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Advertisements advocate for civil unions in Idaho

Advertisements advocate for civil unions in Idaho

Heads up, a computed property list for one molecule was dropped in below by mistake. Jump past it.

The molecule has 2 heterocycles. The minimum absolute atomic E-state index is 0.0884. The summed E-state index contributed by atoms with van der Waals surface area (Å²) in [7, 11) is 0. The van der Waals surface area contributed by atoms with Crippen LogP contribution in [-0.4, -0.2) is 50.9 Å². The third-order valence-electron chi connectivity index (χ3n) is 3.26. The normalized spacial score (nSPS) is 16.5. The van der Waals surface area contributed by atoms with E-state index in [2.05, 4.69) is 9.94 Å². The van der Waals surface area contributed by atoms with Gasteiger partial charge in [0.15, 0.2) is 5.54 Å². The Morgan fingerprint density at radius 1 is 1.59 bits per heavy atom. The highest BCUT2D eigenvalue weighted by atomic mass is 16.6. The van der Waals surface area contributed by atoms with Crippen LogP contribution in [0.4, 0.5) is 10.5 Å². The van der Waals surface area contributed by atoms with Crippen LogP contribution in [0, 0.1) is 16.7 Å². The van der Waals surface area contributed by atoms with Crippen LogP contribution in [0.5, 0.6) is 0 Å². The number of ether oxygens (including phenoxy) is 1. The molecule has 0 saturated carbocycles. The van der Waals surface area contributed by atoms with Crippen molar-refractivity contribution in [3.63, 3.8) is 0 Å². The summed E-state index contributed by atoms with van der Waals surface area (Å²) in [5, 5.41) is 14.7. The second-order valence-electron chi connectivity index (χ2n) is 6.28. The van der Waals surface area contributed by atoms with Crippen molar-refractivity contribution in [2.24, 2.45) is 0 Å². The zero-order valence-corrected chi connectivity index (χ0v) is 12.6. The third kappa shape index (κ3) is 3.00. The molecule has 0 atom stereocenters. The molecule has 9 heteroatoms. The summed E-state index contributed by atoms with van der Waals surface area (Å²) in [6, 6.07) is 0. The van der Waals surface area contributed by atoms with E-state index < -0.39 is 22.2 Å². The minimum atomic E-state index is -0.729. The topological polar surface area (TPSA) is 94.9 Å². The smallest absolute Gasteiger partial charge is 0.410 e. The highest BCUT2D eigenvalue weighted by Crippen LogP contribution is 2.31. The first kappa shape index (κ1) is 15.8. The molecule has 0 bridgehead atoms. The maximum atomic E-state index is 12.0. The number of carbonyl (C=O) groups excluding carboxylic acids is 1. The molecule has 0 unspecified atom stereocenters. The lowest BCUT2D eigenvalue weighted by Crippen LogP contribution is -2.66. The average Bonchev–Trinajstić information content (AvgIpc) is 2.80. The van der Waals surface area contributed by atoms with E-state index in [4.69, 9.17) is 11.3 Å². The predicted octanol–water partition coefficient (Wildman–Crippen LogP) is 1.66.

A gay rights group in Idaho took out advertisements in several statewide papers Thursday advocating civil unions, one of the first salvos in an expected legislative battle over what constitutes marriage. Jim Smith, cochairman of the group Your Family Friends and Neighbors, said the ad is part of a campaign known as "A Simple Matter of Equality." He said the ad was designed to prompt those who oppose same-sex marriage to examine why they feel the way they do. The advertisement depicts the Shiverick family of Boise, including their two young children. The ad says the family represents a committed relationship, and the parents want their children to marry someone they will be happy with, regardless of gender. It also reads the couple does not feel their marriage is threatened by civil unions. "We will probably be accused of hiring actors for the ad, but I want it to be clear that this is a real family and they are fully in agreement with the views expressed in the ad," said Robert McDiarmid, a board member for the group and the ad's designer. "Its a view held by many families but one that is rarely heard above the boisterous rhetoric." Smith said the ad campaign was initiated after last year's efforts in the legislature to pass a constitutional amendment banning same-sex marriage. The proposed amendment, which would require voter approval, was approved in the house before getting stuck in the senate state affairs committee. Former senator Sheila Sorenson, a Boise Republican who will run for Congress next year, stalled the bill in committee before committee members killed it by a single vote. The majority argued that the measure, sponsored by Eagle representative Henry Kulczyk, was unnecessary because of a 1997 state law banning gay marriage. The majority also rejected advocates' claims that Idaho courts would declare the law unconstitutional as courts have done in other states. Amendment supporters this year are preparing another version of the proposed amendment to define the state's definition of marriage. "There's clearly support in the house," Nampa Republican Curt McKenzie said. "I have been working with a number of senators and representatives on getting some language that we think is the most appropriate." He said a resolution could appear for consideration in the next few weeks. Freshman representative Nicole LeFavour, an openly lesbian legislator from Boise, said the resolution will not affect just gay couples but also has implications for heterosexual couples who have been in long-term relationships. "You'll find a lot of people are opposed to this bill no matter what their view on marriage is," LeFavour said. Ads were purchased in the Idaho Press-Tribune, The Times-News in Twin Falls, The Idaho Statesman, and the Idaho edition of The Spokesman-Review. The group said it paid for the ads from member donations and several grants.

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